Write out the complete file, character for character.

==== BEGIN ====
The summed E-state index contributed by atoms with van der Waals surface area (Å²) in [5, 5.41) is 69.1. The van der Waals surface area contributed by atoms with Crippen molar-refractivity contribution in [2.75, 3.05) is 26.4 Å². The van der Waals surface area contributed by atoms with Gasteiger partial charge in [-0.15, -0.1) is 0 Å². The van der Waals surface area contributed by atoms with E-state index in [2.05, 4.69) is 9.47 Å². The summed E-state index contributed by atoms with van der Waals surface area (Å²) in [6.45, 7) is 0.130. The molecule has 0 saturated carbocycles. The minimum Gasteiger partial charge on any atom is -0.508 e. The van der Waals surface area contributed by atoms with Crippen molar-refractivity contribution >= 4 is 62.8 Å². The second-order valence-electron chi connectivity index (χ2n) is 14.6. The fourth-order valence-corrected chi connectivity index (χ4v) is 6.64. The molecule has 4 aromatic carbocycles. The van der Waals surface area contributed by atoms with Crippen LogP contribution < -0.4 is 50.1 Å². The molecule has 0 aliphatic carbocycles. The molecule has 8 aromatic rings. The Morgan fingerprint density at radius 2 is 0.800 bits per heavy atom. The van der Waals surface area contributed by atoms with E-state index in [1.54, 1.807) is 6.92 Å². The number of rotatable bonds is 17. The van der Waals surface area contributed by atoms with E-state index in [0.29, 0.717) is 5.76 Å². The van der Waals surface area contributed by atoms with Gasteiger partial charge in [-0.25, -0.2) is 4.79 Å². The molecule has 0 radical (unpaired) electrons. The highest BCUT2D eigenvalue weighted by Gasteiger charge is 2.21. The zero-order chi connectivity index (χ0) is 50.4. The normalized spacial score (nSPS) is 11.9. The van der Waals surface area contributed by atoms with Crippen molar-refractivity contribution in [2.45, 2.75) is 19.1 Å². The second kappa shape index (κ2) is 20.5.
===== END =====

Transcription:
The summed E-state index contributed by atoms with van der Waals surface area (Å²) in [5, 5.41) is 69.1. The van der Waals surface area contributed by atoms with Crippen molar-refractivity contribution in [2.75, 3.05) is 26.4 Å². The van der Waals surface area contributed by atoms with Gasteiger partial charge in [-0.15, -0.1) is 0 Å². The van der Waals surface area contributed by atoms with E-state index in [2.05, 4.69) is 9.47 Å². The summed E-state index contributed by atoms with van der Waals surface area (Å²) in [6.45, 7) is 0.130. The molecule has 0 saturated carbocycles. The minimum Gasteiger partial charge on any atom is -0.508 e. The van der Waals surface area contributed by atoms with Crippen molar-refractivity contribution >= 4 is 62.8 Å². The second-order valence-electron chi connectivity index (χ2n) is 14.6. The fourth-order valence-corrected chi connectivity index (χ4v) is 6.64. The molecule has 4 aromatic carbocycles. The van der Waals surface area contributed by atoms with Crippen LogP contribution < -0.4 is 50.1 Å². The molecule has 0 aliphatic carbocycles. The molecule has 8 aromatic rings. The Morgan fingerprint density at radius 2 is 0.800 bits per heavy atom. The van der Waals surface area contributed by atoms with E-state index in [1.54, 1.807) is 6.92 Å². The number of rotatable bonds is 17. The van der Waals surface area contributed by atoms with E-state index in [0.29, 0.717) is 5.76 Å². The van der Waals surface area contributed by atoms with Gasteiger partial charge in [-0.25, -0.2) is 4.79 Å². The molecule has 0 radical (unpaired) electrons. The highest BCUT2D eigenvalue weighted by Gasteiger charge is 2.21. The zero-order chi connectivity index (χ0) is 50.4. The normalized spacial score (nSPS) is 11.9. The van der Waals surface area contributed by atoms with Crippen molar-refractivity contribution in [2.45, 2.75) is 19.1 Å². The second kappa shape index (κ2) is 20.5.